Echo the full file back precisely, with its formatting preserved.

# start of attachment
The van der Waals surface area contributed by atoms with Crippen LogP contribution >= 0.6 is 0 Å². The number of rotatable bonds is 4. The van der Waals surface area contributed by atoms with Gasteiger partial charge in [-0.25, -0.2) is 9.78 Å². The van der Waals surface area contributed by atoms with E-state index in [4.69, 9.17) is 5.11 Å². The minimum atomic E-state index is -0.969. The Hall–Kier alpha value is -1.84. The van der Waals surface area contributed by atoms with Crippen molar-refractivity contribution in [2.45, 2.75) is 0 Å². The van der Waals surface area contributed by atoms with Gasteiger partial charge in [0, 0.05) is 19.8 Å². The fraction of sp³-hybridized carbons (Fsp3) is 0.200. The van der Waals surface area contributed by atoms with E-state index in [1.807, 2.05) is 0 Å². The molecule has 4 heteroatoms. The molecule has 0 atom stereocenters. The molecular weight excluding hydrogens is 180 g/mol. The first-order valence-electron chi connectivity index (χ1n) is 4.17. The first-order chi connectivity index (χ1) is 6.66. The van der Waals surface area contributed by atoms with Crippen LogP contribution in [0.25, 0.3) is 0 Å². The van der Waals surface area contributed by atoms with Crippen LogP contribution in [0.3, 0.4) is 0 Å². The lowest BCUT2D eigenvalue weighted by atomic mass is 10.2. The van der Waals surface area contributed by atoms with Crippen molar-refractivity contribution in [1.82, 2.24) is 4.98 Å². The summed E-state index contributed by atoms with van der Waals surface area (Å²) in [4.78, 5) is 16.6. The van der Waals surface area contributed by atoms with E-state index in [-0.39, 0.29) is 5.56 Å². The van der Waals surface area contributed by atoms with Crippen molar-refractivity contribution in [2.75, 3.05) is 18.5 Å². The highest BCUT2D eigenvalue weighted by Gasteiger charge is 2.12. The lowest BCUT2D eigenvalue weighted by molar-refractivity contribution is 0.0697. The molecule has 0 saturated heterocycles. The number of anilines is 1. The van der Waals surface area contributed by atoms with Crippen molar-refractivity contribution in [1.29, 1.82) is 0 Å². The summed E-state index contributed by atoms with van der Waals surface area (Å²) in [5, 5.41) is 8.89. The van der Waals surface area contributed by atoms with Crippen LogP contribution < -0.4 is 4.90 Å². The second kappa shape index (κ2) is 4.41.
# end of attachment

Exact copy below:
The van der Waals surface area contributed by atoms with Crippen LogP contribution >= 0.6 is 0 Å². The number of rotatable bonds is 4. The van der Waals surface area contributed by atoms with Gasteiger partial charge in [-0.25, -0.2) is 9.78 Å². The van der Waals surface area contributed by atoms with E-state index in [4.69, 9.17) is 5.11 Å². The minimum atomic E-state index is -0.969. The Hall–Kier alpha value is -1.84. The van der Waals surface area contributed by atoms with Crippen molar-refractivity contribution in [2.45, 2.75) is 0 Å². The van der Waals surface area contributed by atoms with Gasteiger partial charge in [0, 0.05) is 19.8 Å². The fraction of sp³-hybridized carbons (Fsp3) is 0.200. The van der Waals surface area contributed by atoms with E-state index in [1.807, 2.05) is 0 Å². The molecule has 4 heteroatoms. The molecule has 0 atom stereocenters. The molecular weight excluding hydrogens is 180 g/mol. The first-order valence-electron chi connectivity index (χ1n) is 4.17. The first-order chi connectivity index (χ1) is 6.66. The van der Waals surface area contributed by atoms with Crippen LogP contribution in [0.25, 0.3) is 0 Å². The van der Waals surface area contributed by atoms with Crippen LogP contribution in [0.3, 0.4) is 0 Å². The lowest BCUT2D eigenvalue weighted by atomic mass is 10.2. The van der Waals surface area contributed by atoms with Crippen molar-refractivity contribution in [1.82, 2.24) is 4.98 Å². The summed E-state index contributed by atoms with van der Waals surface area (Å²) in [4.78, 5) is 16.6. The van der Waals surface area contributed by atoms with E-state index in [-0.39, 0.29) is 5.56 Å². The van der Waals surface area contributed by atoms with Crippen molar-refractivity contribution in [2.75, 3.05) is 18.5 Å². The highest BCUT2D eigenvalue weighted by Gasteiger charge is 2.12. The lowest BCUT2D eigenvalue weighted by molar-refractivity contribution is 0.0697. The molecule has 0 saturated heterocycles. The number of anilines is 1. The van der Waals surface area contributed by atoms with Crippen molar-refractivity contribution in [1.29, 1.82) is 0 Å². The summed E-state index contributed by atoms with van der Waals surface area (Å²) in [5, 5.41) is 8.89. The van der Waals surface area contributed by atoms with Crippen LogP contribution < -0.4 is 4.90 Å². The second kappa shape index (κ2) is 4.41.